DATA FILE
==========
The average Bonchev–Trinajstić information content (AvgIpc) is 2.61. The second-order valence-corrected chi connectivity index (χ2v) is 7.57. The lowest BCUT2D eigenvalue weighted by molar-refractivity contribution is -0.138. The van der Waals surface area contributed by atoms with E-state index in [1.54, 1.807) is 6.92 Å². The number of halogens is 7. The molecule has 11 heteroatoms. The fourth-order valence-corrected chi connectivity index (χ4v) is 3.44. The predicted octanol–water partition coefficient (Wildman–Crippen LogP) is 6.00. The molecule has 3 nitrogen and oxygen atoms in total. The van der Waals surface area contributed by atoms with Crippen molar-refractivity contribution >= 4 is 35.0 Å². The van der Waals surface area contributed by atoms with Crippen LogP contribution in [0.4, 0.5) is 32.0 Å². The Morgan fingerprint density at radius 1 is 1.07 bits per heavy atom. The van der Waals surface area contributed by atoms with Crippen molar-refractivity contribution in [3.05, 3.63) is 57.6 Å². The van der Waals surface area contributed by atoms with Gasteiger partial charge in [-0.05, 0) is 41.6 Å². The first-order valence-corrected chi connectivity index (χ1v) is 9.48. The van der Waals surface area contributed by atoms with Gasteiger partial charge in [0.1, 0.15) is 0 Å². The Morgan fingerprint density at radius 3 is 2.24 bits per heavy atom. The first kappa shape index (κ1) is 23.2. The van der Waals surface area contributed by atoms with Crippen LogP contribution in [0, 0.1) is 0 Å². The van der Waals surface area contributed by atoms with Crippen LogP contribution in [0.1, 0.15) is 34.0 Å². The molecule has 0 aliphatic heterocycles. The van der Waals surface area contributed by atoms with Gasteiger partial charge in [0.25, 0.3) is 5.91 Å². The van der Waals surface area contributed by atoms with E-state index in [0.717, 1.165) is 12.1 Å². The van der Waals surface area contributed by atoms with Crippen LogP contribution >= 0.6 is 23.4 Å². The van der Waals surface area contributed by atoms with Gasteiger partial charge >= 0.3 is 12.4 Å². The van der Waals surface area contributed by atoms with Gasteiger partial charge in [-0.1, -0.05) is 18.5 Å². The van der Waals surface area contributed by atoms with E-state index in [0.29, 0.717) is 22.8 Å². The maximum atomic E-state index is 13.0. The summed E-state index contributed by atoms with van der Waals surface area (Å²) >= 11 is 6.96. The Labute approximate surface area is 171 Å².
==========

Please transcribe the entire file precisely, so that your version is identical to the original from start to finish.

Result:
The average Bonchev–Trinajstić information content (AvgIpc) is 2.61. The second-order valence-corrected chi connectivity index (χ2v) is 7.57. The lowest BCUT2D eigenvalue weighted by molar-refractivity contribution is -0.138. The van der Waals surface area contributed by atoms with E-state index in [1.54, 1.807) is 6.92 Å². The number of halogens is 7. The molecule has 11 heteroatoms. The fourth-order valence-corrected chi connectivity index (χ4v) is 3.44. The predicted octanol–water partition coefficient (Wildman–Crippen LogP) is 6.00. The molecule has 3 nitrogen and oxygen atoms in total. The van der Waals surface area contributed by atoms with Crippen molar-refractivity contribution >= 4 is 35.0 Å². The van der Waals surface area contributed by atoms with Crippen LogP contribution in [0.4, 0.5) is 32.0 Å². The Morgan fingerprint density at radius 1 is 1.07 bits per heavy atom. The van der Waals surface area contributed by atoms with Crippen molar-refractivity contribution in [3.05, 3.63) is 57.6 Å². The van der Waals surface area contributed by atoms with Gasteiger partial charge in [-0.05, 0) is 41.6 Å². The first-order valence-corrected chi connectivity index (χ1v) is 9.48. The van der Waals surface area contributed by atoms with Gasteiger partial charge in [0.1, 0.15) is 0 Å². The Morgan fingerprint density at radius 3 is 2.24 bits per heavy atom. The first kappa shape index (κ1) is 23.2. The van der Waals surface area contributed by atoms with Crippen LogP contribution in [0, 0.1) is 0 Å². The van der Waals surface area contributed by atoms with Crippen LogP contribution in [0.1, 0.15) is 34.0 Å². The molecule has 0 aliphatic heterocycles. The van der Waals surface area contributed by atoms with Gasteiger partial charge in [0.25, 0.3) is 5.91 Å². The van der Waals surface area contributed by atoms with E-state index in [0.717, 1.165) is 12.1 Å². The van der Waals surface area contributed by atoms with Crippen LogP contribution >= 0.6 is 23.4 Å². The van der Waals surface area contributed by atoms with Gasteiger partial charge >= 0.3 is 12.4 Å². The van der Waals surface area contributed by atoms with Gasteiger partial charge in [-0.1, -0.05) is 18.5 Å². The van der Waals surface area contributed by atoms with E-state index in [0.29, 0.717) is 22.8 Å². The maximum atomic E-state index is 13.0. The summed E-state index contributed by atoms with van der Waals surface area (Å²) >= 11 is 6.96. The Labute approximate surface area is 171 Å².